I’ve been doing some research this morning on co-sleeping, trying to find the pros and cons of it. Mike and I have talked about it a little bit, and we both agree that we don’t think co-sleeping is a very good idea for us. I am too heavy of a sleeper, and I would be fearful of rolling over onto the baby. And even if I somehow became a light sleeper, who’s to say Mike wouldn’t roll over onto the baby? In my research, I have found many people say it is a personal choice, and really depends on the baby. I read a few stories where the baby would cry nonstop if put in a crib, and co-sleeping helped immensely. I’ve also read that some babies do not respond well to co-sleeping, and prefer to sleep in their own crib. Which is definitely why I understand it is a choice that each parent has to make for themselves. Who knows, I may change my mind when I have a baby, but I have heard too many horror stories about babies being suffocated by parents that roll onto them while sleeping.
However, there is one thing that I know I would not do – put the baby in another room. I’ve already told Mike that I will not do this. There are too many things that can happen to a baby in the early stages of its life, I would be terrified if I were not close by. If something did happen that I could have prevented had I been closer, I would feel guilty for the rest of my life. A baby cannot take care of themselves – I think that they need the comfort of their parents close by to console them when they are crying. Who knows why babies cry sometimes – tired, scared, irritable. But they need to know that their mother/father is there for them. They don’t know that the feeling will go away. They just know that’s how they feel at the moment, and they need to cry and be consoled. So those that say a child needs to learn to be independent are full of crap, in my opinion. A 3 month old doesn’t know how to be independent – and shouldn’t be. Which brings me to the topic of sleep-training.
I try not to judge, especially since I am not a parent, but it just seems wrong to let a child cry when they obviously need their parent. I did read a post on Ask Moxie that said some kids need to cry themselves to sleep, and I suppose that is different. But if a baby is crying because they need to be comforted, and parents deny them that comfort in order to “train” them, it’s awful. If your 5 year old skinned their knee and was crying, you wouldn’t tell them to suck it up (at least I would hope not). You would clean them up, put a band-aid on their knee, and comfort them in their pain. I think it is important for your child to understand that you will be there for them when they need you.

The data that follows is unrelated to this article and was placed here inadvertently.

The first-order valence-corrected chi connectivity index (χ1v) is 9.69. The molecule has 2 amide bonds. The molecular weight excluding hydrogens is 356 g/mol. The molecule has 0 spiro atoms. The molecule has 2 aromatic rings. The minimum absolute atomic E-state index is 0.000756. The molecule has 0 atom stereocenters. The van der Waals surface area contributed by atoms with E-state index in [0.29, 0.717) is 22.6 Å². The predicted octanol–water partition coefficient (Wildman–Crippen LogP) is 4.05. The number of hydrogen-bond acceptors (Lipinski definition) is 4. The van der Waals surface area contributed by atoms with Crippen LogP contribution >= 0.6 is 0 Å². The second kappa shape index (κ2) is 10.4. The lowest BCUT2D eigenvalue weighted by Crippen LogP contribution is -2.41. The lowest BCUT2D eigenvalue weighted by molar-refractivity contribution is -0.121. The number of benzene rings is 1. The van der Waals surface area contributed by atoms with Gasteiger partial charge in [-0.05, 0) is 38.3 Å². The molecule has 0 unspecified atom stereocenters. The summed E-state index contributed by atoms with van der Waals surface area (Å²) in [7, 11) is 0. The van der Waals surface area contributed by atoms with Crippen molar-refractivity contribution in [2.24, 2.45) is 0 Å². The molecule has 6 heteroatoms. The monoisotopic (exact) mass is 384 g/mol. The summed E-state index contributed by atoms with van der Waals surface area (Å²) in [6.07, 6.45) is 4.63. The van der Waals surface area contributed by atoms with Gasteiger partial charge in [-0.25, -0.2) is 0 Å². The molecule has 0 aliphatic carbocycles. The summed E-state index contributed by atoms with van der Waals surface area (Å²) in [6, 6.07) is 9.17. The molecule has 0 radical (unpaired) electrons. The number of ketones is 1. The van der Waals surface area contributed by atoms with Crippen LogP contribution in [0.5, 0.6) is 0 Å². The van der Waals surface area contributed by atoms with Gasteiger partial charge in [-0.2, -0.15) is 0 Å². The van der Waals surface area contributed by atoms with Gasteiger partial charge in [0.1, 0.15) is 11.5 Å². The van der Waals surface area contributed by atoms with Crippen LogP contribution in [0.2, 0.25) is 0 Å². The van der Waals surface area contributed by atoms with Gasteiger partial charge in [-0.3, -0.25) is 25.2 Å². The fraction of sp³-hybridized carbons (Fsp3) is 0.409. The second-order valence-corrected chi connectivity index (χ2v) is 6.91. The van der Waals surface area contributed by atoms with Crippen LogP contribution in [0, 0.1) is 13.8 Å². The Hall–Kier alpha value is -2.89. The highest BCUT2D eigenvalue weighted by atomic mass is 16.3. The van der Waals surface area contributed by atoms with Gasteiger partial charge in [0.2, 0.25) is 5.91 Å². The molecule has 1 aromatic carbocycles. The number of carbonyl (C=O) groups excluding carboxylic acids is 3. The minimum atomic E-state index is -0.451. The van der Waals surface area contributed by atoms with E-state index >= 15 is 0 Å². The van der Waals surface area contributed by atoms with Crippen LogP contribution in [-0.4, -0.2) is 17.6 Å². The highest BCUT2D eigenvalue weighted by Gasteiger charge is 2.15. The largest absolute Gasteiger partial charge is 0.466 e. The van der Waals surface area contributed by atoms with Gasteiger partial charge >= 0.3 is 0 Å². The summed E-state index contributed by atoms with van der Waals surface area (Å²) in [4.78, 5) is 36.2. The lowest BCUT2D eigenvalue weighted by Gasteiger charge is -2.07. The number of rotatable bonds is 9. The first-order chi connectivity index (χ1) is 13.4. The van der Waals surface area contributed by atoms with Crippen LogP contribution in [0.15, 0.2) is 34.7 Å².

I think the problem is that since so many parents are unsure of themselves when they have a child, they don’t trust their instincts. They want to read a book, and if it’s published then it must be true, right? Bullshit. Just like they try to make people believe that formula is better for babies, these people write these books and say “if you don’t follow this method, your kid will be screwed up” or something along those lines. They scare people into believing them. Most parents just want to do what’s best for their child, and if the “book” says to let their kids cry themselves to sleep, then that must be the right thing to do. It makes me want to puke. While I do think there are many good books out there, I think it is important to get several opinions and then go with what you feel is right.
Again, there is voice in the back of my head saying “you are not a parent, so you are talking out of ignorance” – which may be true. I have never been through it, so who am I to talk? But there are some things that you just feel are right/wrong. Deep down, I feel that it is wrong to let your child cry if they need comfort. It’s like when I went to church, and deep down I knew that something was not right with what they were trying to “teach” (brainwash) me into believing. You have to follow your gut.
I found this article that explains my thoughts on sleep-training fairly well.
Edited to add: Okay, I just read a few articles discussing the pros of co-sleeping. I found this article had a lot of good information. It addressed my fear of smothering my baby by co-sleeping, and made a good point –
What, then, about safety? Haven’t strong admonitions against the family bed been rooted in fear of smothering in the literal as much as the figurative sense? The worry that a sleeping mother will “overlie” her baby and cause his death dates back to a Biblical reference found in the Book of Kings. Pediatricians and others often advise new mothers to avoid sleeping with their babies as a protective measure against infant suffocation. However, parents who enjoy a family bed and doctors who advocate its use point out that the same internal signals that prevent a sleeping adult from rolling out of bed and injuring herself will also prevent a parent from rolling on top of her infant. In the rare cases where overlying has occurred, it has generally been the result of inappropriately soft bedding or a parent whose sleeping awareness was impaired by alcohol or medication. “The average, typical parent sleeping on a good mattress will be very aware and will not roll over on (her infant),” asserts Dettwyler.
I still have to do more research on co-sleeping, but I suppose it is not out of the question